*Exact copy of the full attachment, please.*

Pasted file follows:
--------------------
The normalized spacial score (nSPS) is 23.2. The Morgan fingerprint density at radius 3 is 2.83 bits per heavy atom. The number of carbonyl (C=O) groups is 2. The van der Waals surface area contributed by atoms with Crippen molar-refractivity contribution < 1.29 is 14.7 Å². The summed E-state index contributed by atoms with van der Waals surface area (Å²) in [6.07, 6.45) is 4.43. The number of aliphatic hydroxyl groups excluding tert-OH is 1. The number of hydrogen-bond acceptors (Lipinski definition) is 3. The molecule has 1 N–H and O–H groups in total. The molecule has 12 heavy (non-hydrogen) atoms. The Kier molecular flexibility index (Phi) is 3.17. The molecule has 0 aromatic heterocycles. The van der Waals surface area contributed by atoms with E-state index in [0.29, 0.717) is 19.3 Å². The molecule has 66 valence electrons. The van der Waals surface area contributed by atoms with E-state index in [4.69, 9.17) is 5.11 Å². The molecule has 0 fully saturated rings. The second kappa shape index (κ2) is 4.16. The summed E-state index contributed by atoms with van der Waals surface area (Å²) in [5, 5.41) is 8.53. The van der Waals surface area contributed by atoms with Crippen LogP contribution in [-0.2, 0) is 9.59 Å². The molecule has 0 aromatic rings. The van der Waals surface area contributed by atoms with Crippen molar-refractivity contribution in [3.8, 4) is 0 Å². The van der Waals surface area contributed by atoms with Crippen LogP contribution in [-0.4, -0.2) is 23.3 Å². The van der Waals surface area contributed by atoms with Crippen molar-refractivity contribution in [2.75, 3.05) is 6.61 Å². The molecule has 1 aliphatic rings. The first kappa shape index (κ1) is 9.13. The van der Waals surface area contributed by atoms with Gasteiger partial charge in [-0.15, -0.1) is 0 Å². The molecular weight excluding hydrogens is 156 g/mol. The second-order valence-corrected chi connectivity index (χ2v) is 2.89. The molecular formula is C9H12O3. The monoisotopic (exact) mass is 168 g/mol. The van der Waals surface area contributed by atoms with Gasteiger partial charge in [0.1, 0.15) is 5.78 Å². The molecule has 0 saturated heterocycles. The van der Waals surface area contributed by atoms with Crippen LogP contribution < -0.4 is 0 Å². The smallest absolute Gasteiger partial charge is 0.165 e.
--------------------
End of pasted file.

The normalized spacial score (nSPS) is 23.2. The Morgan fingerprint density at radius 3 is 2.83 bits per heavy atom. The number of carbonyl (C=O) groups is 2. The van der Waals surface area contributed by atoms with Crippen molar-refractivity contribution < 1.29 is 14.7 Å². The summed E-state index contributed by atoms with van der Waals surface area (Å²) in [6.07, 6.45) is 4.43. The number of aliphatic hydroxyl groups excluding tert-OH is 1. The number of hydrogen-bond acceptors (Lipinski definition) is 3. The molecule has 1 N–H and O–H groups in total. The molecule has 12 heavy (non-hydrogen) atoms. The Kier molecular flexibility index (Phi) is 3.17. The molecule has 0 aromatic heterocycles. The van der Waals surface area contributed by atoms with E-state index in [0.29, 0.717) is 19.3 Å². The molecule has 66 valence electrons. The van der Waals surface area contributed by atoms with E-state index in [4.69, 9.17) is 5.11 Å². The molecule has 0 fully saturated rings. The second kappa shape index (κ2) is 4.16. The summed E-state index contributed by atoms with van der Waals surface area (Å²) in [5, 5.41) is 8.53. The van der Waals surface area contributed by atoms with Crippen LogP contribution in [-0.2, 0) is 9.59 Å². The molecule has 0 aromatic rings. The van der Waals surface area contributed by atoms with Crippen molar-refractivity contribution in [3.8, 4) is 0 Å². The van der Waals surface area contributed by atoms with Crippen LogP contribution in [-0.4, -0.2) is 23.3 Å². The van der Waals surface area contributed by atoms with Crippen molar-refractivity contribution in [2.75, 3.05) is 6.61 Å². The molecule has 1 aliphatic rings. The first kappa shape index (κ1) is 9.13. The van der Waals surface area contributed by atoms with Gasteiger partial charge in [-0.15, -0.1) is 0 Å². The molecular weight excluding hydrogens is 156 g/mol. The second-order valence-corrected chi connectivity index (χ2v) is 2.89. The molecular formula is C9H12O3. The monoisotopic (exact) mass is 168 g/mol. The van der Waals surface area contributed by atoms with Gasteiger partial charge in [0.1, 0.15) is 5.78 Å². The molecule has 0 saturated heterocycles. The van der Waals surface area contributed by atoms with Crippen LogP contribution < -0.4 is 0 Å². The smallest absolute Gasteiger partial charge is 0.165 e.